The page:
Wednesday, October 29, 2008

Depression All Talk...So Far

The media consistently over exaggerate the news. It's no different when it comes to the financial news. One can hardly blame the media though: the more attention they can draw from the public, the more they get paid. Last year, we were headed for "runaway inflation". A few months ago, it was "stagflation". Currently, we are on the verge of a "massive depression not seen since the 1930s". But if a depression is on the way, we're not quite in the same ballpark yet. To give an idea of where we currently stand in relation to the 30s, here's a chart showing the US unemployment rate from 1929 to today:


Throughout history, we see periods of economic contraction and expansion. Unemployment actually touched 25% at its worst during The Great Depression, whereas right now we sit at 6.1%.

How bad will it get this time? Anyone who claims to know is either lying or delusional. However, we can gather some clues from previous recessions in order to make a guesstimate. Economists consider the 2001 recession to be a relatively mild one (and we can see from the chart that the unemployment peak was fairly low by historical standards), and so most economists expect this to be a worse recession than that of 2001. During the early 80s, however, inflation had gotten out of control, forcing the Fed to fight it despite stagnant growth. This time around, inflation is at reasonable levels, allowing the Fed to do what it can to increase liquidity and promote growth, suggesting this recession won't be as bad as it was in the early 80s.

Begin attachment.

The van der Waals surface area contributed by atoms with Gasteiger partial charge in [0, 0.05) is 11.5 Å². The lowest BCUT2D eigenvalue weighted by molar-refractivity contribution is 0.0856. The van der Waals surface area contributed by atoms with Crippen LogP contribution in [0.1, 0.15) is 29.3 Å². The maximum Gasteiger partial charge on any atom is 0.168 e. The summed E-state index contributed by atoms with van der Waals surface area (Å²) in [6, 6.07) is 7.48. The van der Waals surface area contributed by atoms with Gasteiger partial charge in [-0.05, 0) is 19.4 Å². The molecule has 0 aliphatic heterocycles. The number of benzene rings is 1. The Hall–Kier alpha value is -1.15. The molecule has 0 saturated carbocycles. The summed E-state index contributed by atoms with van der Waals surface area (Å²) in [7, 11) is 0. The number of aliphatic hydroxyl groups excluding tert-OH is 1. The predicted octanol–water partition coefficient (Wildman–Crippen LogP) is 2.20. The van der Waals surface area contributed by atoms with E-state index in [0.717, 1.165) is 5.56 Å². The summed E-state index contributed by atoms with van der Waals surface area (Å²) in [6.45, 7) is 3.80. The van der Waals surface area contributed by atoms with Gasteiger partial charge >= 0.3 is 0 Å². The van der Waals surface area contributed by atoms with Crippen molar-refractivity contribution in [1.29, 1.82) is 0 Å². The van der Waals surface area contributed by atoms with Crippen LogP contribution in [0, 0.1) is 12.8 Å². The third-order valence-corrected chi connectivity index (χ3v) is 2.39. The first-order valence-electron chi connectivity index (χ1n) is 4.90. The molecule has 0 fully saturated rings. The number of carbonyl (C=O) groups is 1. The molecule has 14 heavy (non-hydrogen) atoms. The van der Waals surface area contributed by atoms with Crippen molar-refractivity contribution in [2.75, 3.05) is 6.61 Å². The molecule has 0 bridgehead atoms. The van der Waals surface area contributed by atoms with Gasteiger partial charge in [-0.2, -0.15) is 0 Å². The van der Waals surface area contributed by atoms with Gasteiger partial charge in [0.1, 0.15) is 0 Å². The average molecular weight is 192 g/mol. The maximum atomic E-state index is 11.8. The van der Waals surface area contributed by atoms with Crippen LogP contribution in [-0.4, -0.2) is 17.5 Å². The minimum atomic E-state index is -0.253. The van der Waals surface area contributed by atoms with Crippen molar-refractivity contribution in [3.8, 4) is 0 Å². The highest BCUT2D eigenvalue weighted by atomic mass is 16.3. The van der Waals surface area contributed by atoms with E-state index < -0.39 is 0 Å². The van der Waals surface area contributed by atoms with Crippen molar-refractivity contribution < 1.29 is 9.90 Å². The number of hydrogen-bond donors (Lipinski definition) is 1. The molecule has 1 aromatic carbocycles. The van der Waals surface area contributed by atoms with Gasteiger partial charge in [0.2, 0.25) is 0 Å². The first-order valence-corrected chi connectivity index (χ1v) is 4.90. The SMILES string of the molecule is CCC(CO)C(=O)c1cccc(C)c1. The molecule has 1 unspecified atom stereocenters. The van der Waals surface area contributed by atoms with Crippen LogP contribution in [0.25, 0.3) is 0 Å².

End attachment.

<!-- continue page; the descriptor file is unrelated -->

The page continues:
Professor George Athanassakos of the Richard Ivey School of Business has written an article titled Panic of 2008 which offers his opinion on how bad things will get. While nobody can predict the future, we are not even close to the dire circumstances of a depression. Don't let the media sway you in your investment decisions. Buy when others are fearful, and sell when they are greedy.

1 comment:

Nurseb911 said...

I think we might see a small uptick in the UE data over the next few months above 7% in Canada and certainly in the US as the full effect of layoffs and job losses weigh on the markets. What I don't think you we'll see is massive unemployment in the 15% range or higher as with depression eras. The NA workforce is too productive to see levels such as that without further government intervention. Governments will begin to spend their way out of this period with infrastructure spending if we ever got back to those points.

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